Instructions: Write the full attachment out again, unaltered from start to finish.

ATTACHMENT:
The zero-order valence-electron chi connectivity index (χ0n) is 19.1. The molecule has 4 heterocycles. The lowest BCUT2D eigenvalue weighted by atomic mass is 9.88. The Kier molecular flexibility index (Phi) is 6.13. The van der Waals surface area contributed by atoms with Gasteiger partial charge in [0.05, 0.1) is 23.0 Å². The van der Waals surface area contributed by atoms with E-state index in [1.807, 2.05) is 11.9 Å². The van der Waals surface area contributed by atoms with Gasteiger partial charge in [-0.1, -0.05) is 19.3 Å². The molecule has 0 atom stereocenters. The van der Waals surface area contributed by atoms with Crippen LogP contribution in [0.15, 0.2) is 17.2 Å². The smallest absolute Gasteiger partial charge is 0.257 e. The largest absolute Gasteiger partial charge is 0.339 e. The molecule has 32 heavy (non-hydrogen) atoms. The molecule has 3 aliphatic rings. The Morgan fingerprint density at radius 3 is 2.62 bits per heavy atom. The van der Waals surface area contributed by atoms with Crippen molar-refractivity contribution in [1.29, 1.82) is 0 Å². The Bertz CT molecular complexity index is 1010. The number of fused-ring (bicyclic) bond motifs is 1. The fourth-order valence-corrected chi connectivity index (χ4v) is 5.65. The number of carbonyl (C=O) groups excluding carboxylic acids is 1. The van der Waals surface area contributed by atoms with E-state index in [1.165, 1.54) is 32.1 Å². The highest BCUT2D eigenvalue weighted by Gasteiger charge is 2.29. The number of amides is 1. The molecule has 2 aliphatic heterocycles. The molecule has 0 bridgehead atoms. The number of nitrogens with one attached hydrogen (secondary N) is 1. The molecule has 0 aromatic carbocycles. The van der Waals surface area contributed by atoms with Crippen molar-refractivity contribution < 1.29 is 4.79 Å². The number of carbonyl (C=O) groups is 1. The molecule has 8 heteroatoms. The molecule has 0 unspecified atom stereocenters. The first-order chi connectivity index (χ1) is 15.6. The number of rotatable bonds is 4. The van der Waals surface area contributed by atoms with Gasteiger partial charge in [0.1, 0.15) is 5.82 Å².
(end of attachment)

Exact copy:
The zero-order valence-electron chi connectivity index (χ0n) is 19.1. The molecule has 4 heterocycles. The lowest BCUT2D eigenvalue weighted by atomic mass is 9.88. The Kier molecular flexibility index (Phi) is 6.13. The van der Waals surface area contributed by atoms with Gasteiger partial charge in [0.05, 0.1) is 23.0 Å². The van der Waals surface area contributed by atoms with E-state index in [1.807, 2.05) is 11.9 Å². The van der Waals surface area contributed by atoms with Gasteiger partial charge in [-0.1, -0.05) is 19.3 Å². The molecule has 0 atom stereocenters. The van der Waals surface area contributed by atoms with Crippen LogP contribution in [0.15, 0.2) is 17.2 Å². The smallest absolute Gasteiger partial charge is 0.257 e. The largest absolute Gasteiger partial charge is 0.339 e. The molecule has 32 heavy (non-hydrogen) atoms. The molecule has 3 aliphatic rings. The Morgan fingerprint density at radius 3 is 2.62 bits per heavy atom. The van der Waals surface area contributed by atoms with Crippen molar-refractivity contribution in [1.29, 1.82) is 0 Å². The Bertz CT molecular complexity index is 1010. The number of fused-ring (bicyclic) bond motifs is 1. The fourth-order valence-corrected chi connectivity index (χ4v) is 5.65. The number of carbonyl (C=O) groups excluding carboxylic acids is 1. The van der Waals surface area contributed by atoms with E-state index in [1.165, 1.54) is 32.1 Å². The highest BCUT2D eigenvalue weighted by Gasteiger charge is 2.29. The number of amides is 1. The molecule has 2 aliphatic heterocycles. The molecule has 0 bridgehead atoms. The number of nitrogens with one attached hydrogen (secondary N) is 1. The molecule has 0 aromatic carbocycles. The van der Waals surface area contributed by atoms with Crippen molar-refractivity contribution < 1.29 is 4.79 Å². The number of carbonyl (C=O) groups is 1. The molecule has 8 heteroatoms. The molecule has 0 unspecified atom stereocenters. The first-order chi connectivity index (χ1) is 15.6. The number of rotatable bonds is 4. The van der Waals surface area contributed by atoms with Gasteiger partial charge in [0.1, 0.15) is 5.82 Å².